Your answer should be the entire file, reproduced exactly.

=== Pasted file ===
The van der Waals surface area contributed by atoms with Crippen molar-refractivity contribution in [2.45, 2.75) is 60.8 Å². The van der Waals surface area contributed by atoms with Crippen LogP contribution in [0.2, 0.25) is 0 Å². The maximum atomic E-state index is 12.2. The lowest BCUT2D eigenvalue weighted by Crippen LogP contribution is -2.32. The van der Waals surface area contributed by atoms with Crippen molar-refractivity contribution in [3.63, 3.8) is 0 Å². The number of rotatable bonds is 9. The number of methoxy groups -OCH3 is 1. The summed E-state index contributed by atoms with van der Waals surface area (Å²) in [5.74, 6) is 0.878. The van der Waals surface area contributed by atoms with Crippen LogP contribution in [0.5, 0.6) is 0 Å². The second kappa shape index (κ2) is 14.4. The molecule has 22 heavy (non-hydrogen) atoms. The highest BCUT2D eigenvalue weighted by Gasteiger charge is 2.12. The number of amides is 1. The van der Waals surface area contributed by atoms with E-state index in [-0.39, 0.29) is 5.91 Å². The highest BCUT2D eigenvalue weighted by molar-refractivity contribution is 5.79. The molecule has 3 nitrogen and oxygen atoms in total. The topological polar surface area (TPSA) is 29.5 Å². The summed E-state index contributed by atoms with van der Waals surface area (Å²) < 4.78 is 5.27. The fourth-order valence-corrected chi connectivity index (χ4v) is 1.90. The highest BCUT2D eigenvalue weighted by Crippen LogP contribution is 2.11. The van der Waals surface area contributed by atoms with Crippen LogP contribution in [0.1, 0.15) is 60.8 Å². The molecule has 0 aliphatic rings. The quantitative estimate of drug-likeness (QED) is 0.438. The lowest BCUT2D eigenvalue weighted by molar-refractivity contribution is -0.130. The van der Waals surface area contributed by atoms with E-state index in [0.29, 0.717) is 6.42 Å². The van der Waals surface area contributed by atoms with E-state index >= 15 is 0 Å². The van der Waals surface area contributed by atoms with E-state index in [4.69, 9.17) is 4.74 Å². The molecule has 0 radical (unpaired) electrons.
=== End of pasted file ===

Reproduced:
The van der Waals surface area contributed by atoms with Crippen molar-refractivity contribution in [2.45, 2.75) is 60.8 Å². The van der Waals surface area contributed by atoms with Crippen LogP contribution in [0.2, 0.25) is 0 Å². The maximum atomic E-state index is 12.2. The lowest BCUT2D eigenvalue weighted by Crippen LogP contribution is -2.32. The van der Waals surface area contributed by atoms with Crippen molar-refractivity contribution in [3.63, 3.8) is 0 Å². The number of rotatable bonds is 9. The number of methoxy groups -OCH3 is 1. The summed E-state index contributed by atoms with van der Waals surface area (Å²) in [5.74, 6) is 0.878. The van der Waals surface area contributed by atoms with Crippen LogP contribution in [0.5, 0.6) is 0 Å². The second kappa shape index (κ2) is 14.4. The molecule has 22 heavy (non-hydrogen) atoms. The highest BCUT2D eigenvalue weighted by Gasteiger charge is 2.12. The number of amides is 1. The van der Waals surface area contributed by atoms with E-state index in [-0.39, 0.29) is 5.91 Å². The highest BCUT2D eigenvalue weighted by molar-refractivity contribution is 5.79. The molecule has 3 nitrogen and oxygen atoms in total. The topological polar surface area (TPSA) is 29.5 Å². The summed E-state index contributed by atoms with van der Waals surface area (Å²) < 4.78 is 5.27. The fourth-order valence-corrected chi connectivity index (χ4v) is 1.90. The highest BCUT2D eigenvalue weighted by Crippen LogP contribution is 2.11. The van der Waals surface area contributed by atoms with Crippen LogP contribution in [0.1, 0.15) is 60.8 Å². The molecule has 0 aliphatic rings. The quantitative estimate of drug-likeness (QED) is 0.438. The lowest BCUT2D eigenvalue weighted by molar-refractivity contribution is -0.130. The van der Waals surface area contributed by atoms with E-state index in [0.29, 0.717) is 6.42 Å². The van der Waals surface area contributed by atoms with E-state index >= 15 is 0 Å². The van der Waals surface area contributed by atoms with E-state index in [4.69, 9.17) is 4.74 Å². The molecule has 0 radical (unpaired) electrons.